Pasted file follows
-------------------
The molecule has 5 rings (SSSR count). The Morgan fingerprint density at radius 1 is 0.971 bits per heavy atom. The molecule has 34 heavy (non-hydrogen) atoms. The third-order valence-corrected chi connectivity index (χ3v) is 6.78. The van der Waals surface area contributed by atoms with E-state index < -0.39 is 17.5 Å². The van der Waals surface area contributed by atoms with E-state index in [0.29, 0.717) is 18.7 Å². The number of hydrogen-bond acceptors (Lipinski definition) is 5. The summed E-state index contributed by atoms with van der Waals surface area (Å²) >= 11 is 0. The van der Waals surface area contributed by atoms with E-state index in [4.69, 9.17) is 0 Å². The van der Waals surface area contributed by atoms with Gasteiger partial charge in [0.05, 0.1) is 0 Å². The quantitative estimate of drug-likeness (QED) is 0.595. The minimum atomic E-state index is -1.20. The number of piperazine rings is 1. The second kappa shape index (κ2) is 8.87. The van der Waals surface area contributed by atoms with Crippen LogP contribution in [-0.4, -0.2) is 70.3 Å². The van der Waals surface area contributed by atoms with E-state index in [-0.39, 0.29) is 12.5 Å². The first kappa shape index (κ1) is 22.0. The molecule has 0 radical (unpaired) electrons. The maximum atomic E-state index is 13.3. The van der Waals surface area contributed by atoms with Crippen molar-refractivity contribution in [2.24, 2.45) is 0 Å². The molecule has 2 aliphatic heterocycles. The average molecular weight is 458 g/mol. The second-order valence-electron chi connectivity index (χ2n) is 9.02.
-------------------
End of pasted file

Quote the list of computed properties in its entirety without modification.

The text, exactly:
The molecule has 5 rings (SSSR count). The Morgan fingerprint density at radius 1 is 0.971 bits per heavy atom. The molecule has 34 heavy (non-hydrogen) atoms. The third-order valence-corrected chi connectivity index (χ3v) is 6.78. The van der Waals surface area contributed by atoms with E-state index < -0.39 is 17.5 Å². The van der Waals surface area contributed by atoms with E-state index in [0.29, 0.717) is 18.7 Å². The number of hydrogen-bond acceptors (Lipinski definition) is 5. The summed E-state index contributed by atoms with van der Waals surface area (Å²) >= 11 is 0. The van der Waals surface area contributed by atoms with E-state index in [4.69, 9.17) is 0 Å². The van der Waals surface area contributed by atoms with Gasteiger partial charge in [0.05, 0.1) is 0 Å². The quantitative estimate of drug-likeness (QED) is 0.595. The minimum atomic E-state index is -1.20. The number of piperazine rings is 1. The second kappa shape index (κ2) is 8.87. The van der Waals surface area contributed by atoms with Crippen LogP contribution in [-0.4, -0.2) is 70.3 Å². The van der Waals surface area contributed by atoms with E-state index in [-0.39, 0.29) is 12.5 Å². The first kappa shape index (κ1) is 22.0. The molecule has 0 radical (unpaired) electrons. The maximum atomic E-state index is 13.3. The van der Waals surface area contributed by atoms with Crippen molar-refractivity contribution in [2.24, 2.45) is 0 Å². The molecule has 2 aliphatic heterocycles. The average molecular weight is 458 g/mol. The second-order valence-electron chi connectivity index (χ2n) is 9.02.